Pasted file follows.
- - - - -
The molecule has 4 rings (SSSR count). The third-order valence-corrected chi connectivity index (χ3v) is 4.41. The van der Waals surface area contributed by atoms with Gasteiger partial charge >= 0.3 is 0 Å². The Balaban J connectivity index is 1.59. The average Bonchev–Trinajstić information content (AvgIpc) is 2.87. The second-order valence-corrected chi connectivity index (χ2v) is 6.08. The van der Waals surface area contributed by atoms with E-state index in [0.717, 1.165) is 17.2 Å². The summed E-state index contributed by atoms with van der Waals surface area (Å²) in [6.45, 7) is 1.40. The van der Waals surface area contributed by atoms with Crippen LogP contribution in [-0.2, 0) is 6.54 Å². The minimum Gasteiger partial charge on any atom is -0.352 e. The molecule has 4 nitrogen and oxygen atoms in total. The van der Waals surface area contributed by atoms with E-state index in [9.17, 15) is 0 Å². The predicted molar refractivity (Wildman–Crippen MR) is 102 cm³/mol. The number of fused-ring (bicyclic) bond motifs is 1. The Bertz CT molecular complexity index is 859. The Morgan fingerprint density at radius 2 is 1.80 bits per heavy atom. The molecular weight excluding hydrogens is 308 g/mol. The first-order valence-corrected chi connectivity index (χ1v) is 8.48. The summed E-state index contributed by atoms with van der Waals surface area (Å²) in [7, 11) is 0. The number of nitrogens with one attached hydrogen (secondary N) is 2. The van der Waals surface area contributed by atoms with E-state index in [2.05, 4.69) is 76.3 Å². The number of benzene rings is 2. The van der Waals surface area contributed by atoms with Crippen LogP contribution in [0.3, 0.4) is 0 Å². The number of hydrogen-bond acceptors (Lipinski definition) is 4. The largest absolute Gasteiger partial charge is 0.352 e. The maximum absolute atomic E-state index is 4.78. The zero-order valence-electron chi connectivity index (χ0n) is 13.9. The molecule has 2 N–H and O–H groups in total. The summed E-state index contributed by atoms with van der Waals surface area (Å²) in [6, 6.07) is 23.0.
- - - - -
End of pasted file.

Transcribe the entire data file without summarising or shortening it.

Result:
The molecule has 4 rings (SSSR count). The third-order valence-corrected chi connectivity index (χ3v) is 4.41. The van der Waals surface area contributed by atoms with Gasteiger partial charge >= 0.3 is 0 Å². The Balaban J connectivity index is 1.59. The average Bonchev–Trinajstić information content (AvgIpc) is 2.87. The second-order valence-corrected chi connectivity index (χ2v) is 6.08. The van der Waals surface area contributed by atoms with E-state index in [0.717, 1.165) is 17.2 Å². The summed E-state index contributed by atoms with van der Waals surface area (Å²) in [6.45, 7) is 1.40. The van der Waals surface area contributed by atoms with Crippen LogP contribution in [-0.2, 0) is 6.54 Å². The minimum Gasteiger partial charge on any atom is -0.352 e. The molecule has 4 nitrogen and oxygen atoms in total. The van der Waals surface area contributed by atoms with E-state index in [9.17, 15) is 0 Å². The predicted molar refractivity (Wildman–Crippen MR) is 102 cm³/mol. The number of fused-ring (bicyclic) bond motifs is 1. The Bertz CT molecular complexity index is 859. The Morgan fingerprint density at radius 2 is 1.80 bits per heavy atom. The molecular weight excluding hydrogens is 308 g/mol. The first-order valence-corrected chi connectivity index (χ1v) is 8.48. The summed E-state index contributed by atoms with van der Waals surface area (Å²) in [7, 11) is 0. The number of nitrogens with one attached hydrogen (secondary N) is 2. The van der Waals surface area contributed by atoms with E-state index in [2.05, 4.69) is 76.3 Å². The number of benzene rings is 2. The van der Waals surface area contributed by atoms with Crippen LogP contribution in [0.3, 0.4) is 0 Å². The number of hydrogen-bond acceptors (Lipinski definition) is 4. The largest absolute Gasteiger partial charge is 0.352 e. The maximum absolute atomic E-state index is 4.78. The zero-order valence-electron chi connectivity index (χ0n) is 13.9. The molecule has 2 N–H and O–H groups in total. The summed E-state index contributed by atoms with van der Waals surface area (Å²) in [6, 6.07) is 23.0.